Reflection mat must not replace naughty stool
I imagine one of the pleasures of the summer break for many teachers is the relative peace and quiet it offers. Schools are inevitably noisy places, full of exuberant young people who are required to move around in groups as they change classes, go to assembly or head for the dining hall. It would be surprising if this movement was not accompanied by chat, laughter and occasional mayhem. There is not much scope for quiet, thoughtful moments.
Constant noise seems to be a feature of modern society. In pubs and restaurants there is "background" music to contend with, which often forces customers to shout to be heard. Traffic noise and congestion in the city are major sources of stress. Complaints about neighbours, who seem to find it necessary to air their disputes in public, are on the increase. The courtesy of switching off the television set when visitors arrive is regarded as a quaint custom from the past. And, of course, there is the ubiquitous mobile phone which ensures that non-stop conversations are ever-present.
In schools, requiring children to be silent is sometimes seen as retribution. At a recent conference, one of the delegates told me of this exchange - Grandmother to three-year-old: "Do you have a naughty stool at your nursery?" Three year-old: "Don't be silly, Granny. We have a reflection mat."
Silent reflection is thus used as a punishment for bad behaviour rather than a break from noise and bustle. That child, incidentally, should go far since she has a good grasp of euphemism and political correctness.
For many folk, coping with silence is difficult. What does this signify about our culture? It is ironic that, in an age which is sometimes characterised as one of rampant individualism, some people find it impossible to put up with their own company without the "reassurance" of noisy chatter or loud music. This suggests a deep insecurity about their identity, a fear which may also help to explain why significant numbers of men and women would rather continue in an unsatisfactory relationship than face life on their own.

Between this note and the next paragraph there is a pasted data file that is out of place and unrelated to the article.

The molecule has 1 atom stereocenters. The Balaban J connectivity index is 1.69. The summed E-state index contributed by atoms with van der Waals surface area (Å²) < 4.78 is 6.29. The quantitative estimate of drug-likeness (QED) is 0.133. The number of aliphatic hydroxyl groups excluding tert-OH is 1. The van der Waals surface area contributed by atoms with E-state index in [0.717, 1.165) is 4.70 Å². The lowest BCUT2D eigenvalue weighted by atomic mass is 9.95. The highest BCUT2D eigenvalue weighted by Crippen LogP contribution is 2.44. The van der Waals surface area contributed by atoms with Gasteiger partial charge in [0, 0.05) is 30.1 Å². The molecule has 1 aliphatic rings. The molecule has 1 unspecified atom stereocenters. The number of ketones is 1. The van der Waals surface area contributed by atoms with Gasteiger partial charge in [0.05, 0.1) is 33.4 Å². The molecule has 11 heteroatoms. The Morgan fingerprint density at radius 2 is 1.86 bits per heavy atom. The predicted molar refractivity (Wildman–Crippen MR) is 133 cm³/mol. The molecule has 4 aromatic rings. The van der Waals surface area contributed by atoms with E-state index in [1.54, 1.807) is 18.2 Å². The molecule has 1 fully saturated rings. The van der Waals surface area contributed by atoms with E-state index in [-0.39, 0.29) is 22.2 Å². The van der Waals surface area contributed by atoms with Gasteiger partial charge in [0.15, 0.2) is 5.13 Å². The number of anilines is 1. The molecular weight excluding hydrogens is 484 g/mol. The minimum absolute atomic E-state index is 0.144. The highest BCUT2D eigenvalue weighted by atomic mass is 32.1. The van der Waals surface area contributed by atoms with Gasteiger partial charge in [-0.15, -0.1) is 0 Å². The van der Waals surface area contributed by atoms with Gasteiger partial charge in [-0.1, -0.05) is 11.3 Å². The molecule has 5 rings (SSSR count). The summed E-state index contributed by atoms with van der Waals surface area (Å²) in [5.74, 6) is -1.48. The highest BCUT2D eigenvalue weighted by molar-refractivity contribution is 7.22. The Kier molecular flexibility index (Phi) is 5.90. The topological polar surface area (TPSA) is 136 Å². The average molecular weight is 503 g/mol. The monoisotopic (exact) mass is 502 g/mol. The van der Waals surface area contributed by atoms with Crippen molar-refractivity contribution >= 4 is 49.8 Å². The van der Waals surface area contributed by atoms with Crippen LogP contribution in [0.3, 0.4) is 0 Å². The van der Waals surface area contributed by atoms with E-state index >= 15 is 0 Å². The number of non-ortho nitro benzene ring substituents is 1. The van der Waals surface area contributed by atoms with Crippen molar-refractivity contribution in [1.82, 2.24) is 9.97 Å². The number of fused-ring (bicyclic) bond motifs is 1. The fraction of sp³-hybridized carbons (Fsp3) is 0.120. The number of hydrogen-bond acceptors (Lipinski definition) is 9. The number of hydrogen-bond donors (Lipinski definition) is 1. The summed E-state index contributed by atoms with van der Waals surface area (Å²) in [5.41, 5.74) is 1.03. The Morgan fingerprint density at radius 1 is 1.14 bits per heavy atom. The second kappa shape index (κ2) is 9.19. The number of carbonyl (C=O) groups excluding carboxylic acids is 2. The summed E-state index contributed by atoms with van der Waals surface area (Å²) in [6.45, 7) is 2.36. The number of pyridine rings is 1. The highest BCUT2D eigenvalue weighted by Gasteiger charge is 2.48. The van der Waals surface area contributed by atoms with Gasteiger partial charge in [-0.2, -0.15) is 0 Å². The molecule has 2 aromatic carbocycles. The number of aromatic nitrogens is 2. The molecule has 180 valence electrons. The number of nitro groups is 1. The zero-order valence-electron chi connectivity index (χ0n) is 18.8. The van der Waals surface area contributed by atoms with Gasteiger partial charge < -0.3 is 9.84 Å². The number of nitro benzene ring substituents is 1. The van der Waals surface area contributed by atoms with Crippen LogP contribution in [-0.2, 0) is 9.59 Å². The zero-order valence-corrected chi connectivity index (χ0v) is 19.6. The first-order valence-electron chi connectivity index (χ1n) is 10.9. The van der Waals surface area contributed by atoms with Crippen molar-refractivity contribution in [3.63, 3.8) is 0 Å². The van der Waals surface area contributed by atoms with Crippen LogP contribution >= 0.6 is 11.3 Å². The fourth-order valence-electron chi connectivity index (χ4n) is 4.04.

I visited a friend in south-west Scotland recently. She lives at the end of a lane in a small village tucked away from the main road (which is a delight to drive to because of the surrounding landscape and the absence of traffic). The only sounds are natural ones - cattle and sheep in nearby fields, chickens that are free to wander about, and birds which have an ideal habitat in which to nest and rear their young. From the porch is a stunning view of rolling farmland and the Galloway Hills.
I was reminded of the lines from the poem by William Henry Davies:
"What is this life if, full of care,
We have no time to stand and stare?"
I am not recommending a retreat into some form of rural romanticism. My point is simply that we need contrast in our lives to appreciate the richness of experience. If all we encounter is frenetic, noisy activity, our humanity will be diminished. That has implications for adults and children.
Walter Humes is research professor in education at the University of the West of Scotland.